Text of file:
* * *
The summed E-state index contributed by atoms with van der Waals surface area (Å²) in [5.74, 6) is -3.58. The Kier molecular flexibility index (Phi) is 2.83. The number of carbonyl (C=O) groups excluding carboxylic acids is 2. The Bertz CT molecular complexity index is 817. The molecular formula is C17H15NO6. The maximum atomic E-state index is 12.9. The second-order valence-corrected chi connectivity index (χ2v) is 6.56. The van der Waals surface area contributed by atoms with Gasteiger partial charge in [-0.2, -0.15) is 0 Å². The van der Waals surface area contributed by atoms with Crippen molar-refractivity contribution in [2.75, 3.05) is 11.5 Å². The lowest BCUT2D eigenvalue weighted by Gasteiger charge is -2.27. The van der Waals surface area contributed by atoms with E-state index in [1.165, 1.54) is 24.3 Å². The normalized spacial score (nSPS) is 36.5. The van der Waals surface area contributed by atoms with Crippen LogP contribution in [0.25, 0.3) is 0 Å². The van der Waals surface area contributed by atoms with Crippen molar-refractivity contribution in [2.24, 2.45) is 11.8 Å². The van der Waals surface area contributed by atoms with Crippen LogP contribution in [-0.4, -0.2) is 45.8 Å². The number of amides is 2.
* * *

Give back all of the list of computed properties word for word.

The summed E-state index contributed by atoms with van der Waals surface area (Å²) in [5.74, 6) is -3.58. The Kier molecular flexibility index (Phi) is 2.83. The number of carbonyl (C=O) groups excluding carboxylic acids is 2. The Bertz CT molecular complexity index is 817. The molecular formula is C17H15NO6. The maximum atomic E-state index is 12.9. The second-order valence-corrected chi connectivity index (χ2v) is 6.56. The van der Waals surface area contributed by atoms with Gasteiger partial charge in [-0.2, -0.15) is 0 Å². The van der Waals surface area contributed by atoms with Crippen molar-refractivity contribution in [2.75, 3.05) is 11.5 Å². The lowest BCUT2D eigenvalue weighted by Gasteiger charge is -2.27. The van der Waals surface area contributed by atoms with E-state index in [1.165, 1.54) is 24.3 Å². The normalized spacial score (nSPS) is 36.5. The van der Waals surface area contributed by atoms with Crippen LogP contribution in [0.25, 0.3) is 0 Å². The van der Waals surface area contributed by atoms with Crippen molar-refractivity contribution in [2.24, 2.45) is 11.8 Å². The van der Waals surface area contributed by atoms with Crippen LogP contribution in [-0.4, -0.2) is 45.8 Å². The number of amides is 2.